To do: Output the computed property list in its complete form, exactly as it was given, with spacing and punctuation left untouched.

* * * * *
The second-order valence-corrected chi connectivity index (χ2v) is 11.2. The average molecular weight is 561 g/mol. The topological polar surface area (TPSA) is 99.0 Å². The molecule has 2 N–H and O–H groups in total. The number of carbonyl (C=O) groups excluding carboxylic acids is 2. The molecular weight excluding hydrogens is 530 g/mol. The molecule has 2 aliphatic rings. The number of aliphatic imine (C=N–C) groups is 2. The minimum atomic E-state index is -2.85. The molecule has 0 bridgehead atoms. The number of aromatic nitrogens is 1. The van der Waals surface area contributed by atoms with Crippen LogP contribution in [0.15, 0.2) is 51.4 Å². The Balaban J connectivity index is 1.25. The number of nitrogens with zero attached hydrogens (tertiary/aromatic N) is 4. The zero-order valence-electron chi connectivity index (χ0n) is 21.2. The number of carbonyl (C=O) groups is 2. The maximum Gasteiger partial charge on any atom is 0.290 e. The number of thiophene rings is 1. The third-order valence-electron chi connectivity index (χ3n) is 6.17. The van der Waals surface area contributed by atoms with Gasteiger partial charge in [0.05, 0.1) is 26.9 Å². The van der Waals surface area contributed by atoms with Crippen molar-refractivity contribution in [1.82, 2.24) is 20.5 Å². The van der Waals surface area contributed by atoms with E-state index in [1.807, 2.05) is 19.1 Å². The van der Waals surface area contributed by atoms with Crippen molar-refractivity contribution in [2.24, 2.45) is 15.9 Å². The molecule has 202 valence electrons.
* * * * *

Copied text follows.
The second-order valence-corrected chi connectivity index (χ2v) is 11.2. The average molecular weight is 561 g/mol. The topological polar surface area (TPSA) is 99.0 Å². The molecule has 2 N–H and O–H groups in total. The number of carbonyl (C=O) groups excluding carboxylic acids is 2. The molecular weight excluding hydrogens is 530 g/mol. The molecule has 2 aliphatic rings. The number of aliphatic imine (C=N–C) groups is 2. The minimum atomic E-state index is -2.85. The molecule has 0 bridgehead atoms. The number of aromatic nitrogens is 1. The van der Waals surface area contributed by atoms with Crippen LogP contribution in [0.15, 0.2) is 51.4 Å². The Balaban J connectivity index is 1.25. The number of nitrogens with zero attached hydrogens (tertiary/aromatic N) is 4. The zero-order valence-electron chi connectivity index (χ0n) is 21.2. The number of carbonyl (C=O) groups is 2. The maximum Gasteiger partial charge on any atom is 0.290 e. The number of thiophene rings is 1. The third-order valence-electron chi connectivity index (χ3n) is 6.17. The van der Waals surface area contributed by atoms with Gasteiger partial charge in [0.05, 0.1) is 26.9 Å². The van der Waals surface area contributed by atoms with Crippen molar-refractivity contribution in [1.82, 2.24) is 20.5 Å². The van der Waals surface area contributed by atoms with E-state index in [1.807, 2.05) is 19.1 Å². The van der Waals surface area contributed by atoms with Crippen molar-refractivity contribution in [2.24, 2.45) is 15.9 Å². The molecule has 202 valence electrons.